Why? They already pretty much are Maori only

Pita Sharples has suggested we institute apartheid into our prison system.

A report by the Waitangi Tribunal this month concluded the Corrections Department was not doing enough to reduce the high rate of Māori reoffending.

Sir Pita has been working with Māori offenders for more than 40 years. He told TV3’s The Hui there are huge benefits from using the culture people come from.

“I started work in prisons in Pareremoremo, it had just opened, and I saw how things Māori had no cognisance taken of them.”  

But Garth McVicar of the Sensible Sentencing Trust said the proposal was alarming.

“It alarms me that we’re starting to point the finger at Corrections, because a child is brought into this world by two people and then we’re going to start abrogating that responsibility to Corrections.”

Mr McVicar said the problem was that many young Māori returned to the gangs when released from prison.

Pita Sharples thinks learning how to use traditional Maori weapons and teaching that to criminals is a way to break the cycle of crime. That is what he used to do before entering parliament.

Dr Pita Sharples of Ngāti Kahungunu is one of the central figures in the modern revival of the use of the taiaha (fighting staff). In this extract from a 1997 television documentary, he is seen directing the first graduates from his school of traditional weaponry, and explaining how taiaha training can restore pride and confidence to young Māori.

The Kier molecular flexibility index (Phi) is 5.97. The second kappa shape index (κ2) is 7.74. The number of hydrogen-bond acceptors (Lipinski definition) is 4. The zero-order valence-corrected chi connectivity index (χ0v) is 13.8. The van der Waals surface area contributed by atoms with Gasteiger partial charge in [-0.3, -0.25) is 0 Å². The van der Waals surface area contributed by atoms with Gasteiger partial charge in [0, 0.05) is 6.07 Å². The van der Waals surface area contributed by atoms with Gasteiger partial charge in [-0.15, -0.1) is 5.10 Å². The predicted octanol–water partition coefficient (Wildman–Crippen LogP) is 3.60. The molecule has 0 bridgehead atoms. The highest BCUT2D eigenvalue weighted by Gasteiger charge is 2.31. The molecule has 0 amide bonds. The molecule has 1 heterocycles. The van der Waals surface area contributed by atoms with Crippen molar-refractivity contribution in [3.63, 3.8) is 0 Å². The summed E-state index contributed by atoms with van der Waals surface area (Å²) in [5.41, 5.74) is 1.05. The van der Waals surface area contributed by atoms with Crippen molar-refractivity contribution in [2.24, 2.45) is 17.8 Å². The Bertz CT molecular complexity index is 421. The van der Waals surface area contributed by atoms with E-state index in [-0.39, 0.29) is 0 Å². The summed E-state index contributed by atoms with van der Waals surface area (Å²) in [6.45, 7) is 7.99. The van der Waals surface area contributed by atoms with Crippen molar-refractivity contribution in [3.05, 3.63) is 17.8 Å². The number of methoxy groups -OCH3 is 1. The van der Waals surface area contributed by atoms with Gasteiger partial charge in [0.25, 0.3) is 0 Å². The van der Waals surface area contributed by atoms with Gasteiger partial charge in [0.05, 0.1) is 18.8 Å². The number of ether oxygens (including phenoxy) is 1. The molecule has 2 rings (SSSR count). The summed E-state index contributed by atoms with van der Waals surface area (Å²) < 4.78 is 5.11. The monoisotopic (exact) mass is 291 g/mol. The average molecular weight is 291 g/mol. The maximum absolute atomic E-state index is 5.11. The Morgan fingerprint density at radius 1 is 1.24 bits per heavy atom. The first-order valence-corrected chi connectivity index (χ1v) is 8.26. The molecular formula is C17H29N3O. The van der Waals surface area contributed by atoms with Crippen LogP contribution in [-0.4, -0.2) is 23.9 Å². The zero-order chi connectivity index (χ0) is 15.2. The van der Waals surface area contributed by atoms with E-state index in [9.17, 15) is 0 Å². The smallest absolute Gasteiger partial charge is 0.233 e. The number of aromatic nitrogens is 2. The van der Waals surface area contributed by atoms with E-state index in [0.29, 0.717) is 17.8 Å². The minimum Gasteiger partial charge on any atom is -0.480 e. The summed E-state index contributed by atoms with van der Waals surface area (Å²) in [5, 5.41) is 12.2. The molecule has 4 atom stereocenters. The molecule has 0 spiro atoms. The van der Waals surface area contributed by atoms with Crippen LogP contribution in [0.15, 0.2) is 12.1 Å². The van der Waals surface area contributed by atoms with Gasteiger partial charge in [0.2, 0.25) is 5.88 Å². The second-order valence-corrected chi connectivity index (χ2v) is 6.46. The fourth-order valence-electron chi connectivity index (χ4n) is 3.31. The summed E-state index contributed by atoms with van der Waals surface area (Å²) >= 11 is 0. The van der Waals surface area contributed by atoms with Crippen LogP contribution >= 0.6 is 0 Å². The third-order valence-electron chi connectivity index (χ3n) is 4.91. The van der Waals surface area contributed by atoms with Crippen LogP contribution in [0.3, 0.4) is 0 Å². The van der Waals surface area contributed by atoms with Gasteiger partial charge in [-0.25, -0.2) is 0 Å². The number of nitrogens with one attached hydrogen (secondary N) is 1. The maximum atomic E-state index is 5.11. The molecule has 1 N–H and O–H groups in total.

This is presumably what Pita Sharples wants to teach in Maori only prisons.

The shame is actually that we almost have all Maori prisons already, they are certainly in the majority of inmates.

Māori make up only 14.6 percent of New Zealand’s population, but a staggering 51 percent of its prison population.

Maori complain of institutional racism and racism in general. However their solution is to turn institutions into a reverse apartheid…based on race.

That isn’t what we need in New Zealand. What we need is for Maori to follow the law.

The solution is actually in their own hands. The majority of us all don’t think this excuse making is helpful.


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As much at home writing editorials as being the subject of them, Cam has won awards, including the Canon Media Award for his work on the Len Brown/Bevan Chuang story.  And when he’s not creating the news, he tends to be in it, with protagonists using the courts, media and social media to deliver financial as well as death threats.

They say that news is something that someone, somewhere, wants kept quiet.   Cam Slater doesn’t do quiet, and as a result he is a polarising, controversial but highly effective journalist that takes no prisoners.

He is fearless in his pursuit of a story.

Love him or loathe him.  But you can’t ignore him.